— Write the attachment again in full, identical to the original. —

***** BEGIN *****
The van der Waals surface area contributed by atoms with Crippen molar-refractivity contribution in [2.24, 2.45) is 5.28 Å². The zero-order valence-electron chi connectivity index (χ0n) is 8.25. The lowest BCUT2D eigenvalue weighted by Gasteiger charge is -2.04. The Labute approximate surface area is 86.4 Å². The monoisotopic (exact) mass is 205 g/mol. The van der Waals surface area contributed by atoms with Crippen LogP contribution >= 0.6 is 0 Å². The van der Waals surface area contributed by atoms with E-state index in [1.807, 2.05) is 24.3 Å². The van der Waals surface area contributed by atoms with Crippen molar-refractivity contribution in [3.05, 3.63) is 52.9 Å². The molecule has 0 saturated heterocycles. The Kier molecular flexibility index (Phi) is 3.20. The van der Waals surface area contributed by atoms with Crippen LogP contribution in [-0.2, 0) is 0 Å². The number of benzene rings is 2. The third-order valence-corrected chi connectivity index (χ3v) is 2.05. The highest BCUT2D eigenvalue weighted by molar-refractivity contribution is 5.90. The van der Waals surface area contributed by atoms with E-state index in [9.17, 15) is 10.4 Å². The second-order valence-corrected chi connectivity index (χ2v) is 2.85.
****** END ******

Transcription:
The van der Waals surface area contributed by atoms with Crippen molar-refractivity contribution in [2.24, 2.45) is 5.28 Å². The zero-order valence-electron chi connectivity index (χ0n) is 8.25. The lowest BCUT2D eigenvalue weighted by Gasteiger charge is -2.04. The Labute approximate surface area is 86.4 Å². The monoisotopic (exact) mass is 205 g/mol. The van der Waals surface area contributed by atoms with Crippen LogP contribution >= 0.6 is 0 Å². The van der Waals surface area contributed by atoms with E-state index in [1.807, 2.05) is 24.3 Å². The van der Waals surface area contributed by atoms with Crippen molar-refractivity contribution in [3.05, 3.63) is 52.9 Å². The molecule has 0 saturated heterocycles. The Kier molecular flexibility index (Phi) is 3.20. The van der Waals surface area contributed by atoms with Crippen LogP contribution in [-0.2, 0) is 0 Å². The number of benzene rings is 2. The third-order valence-corrected chi connectivity index (χ3v) is 2.05. The highest BCUT2D eigenvalue weighted by molar-refractivity contribution is 5.90. The van der Waals surface area contributed by atoms with E-state index in [9.17, 15) is 10.4 Å². The second-order valence-corrected chi connectivity index (χ2v) is 2.85.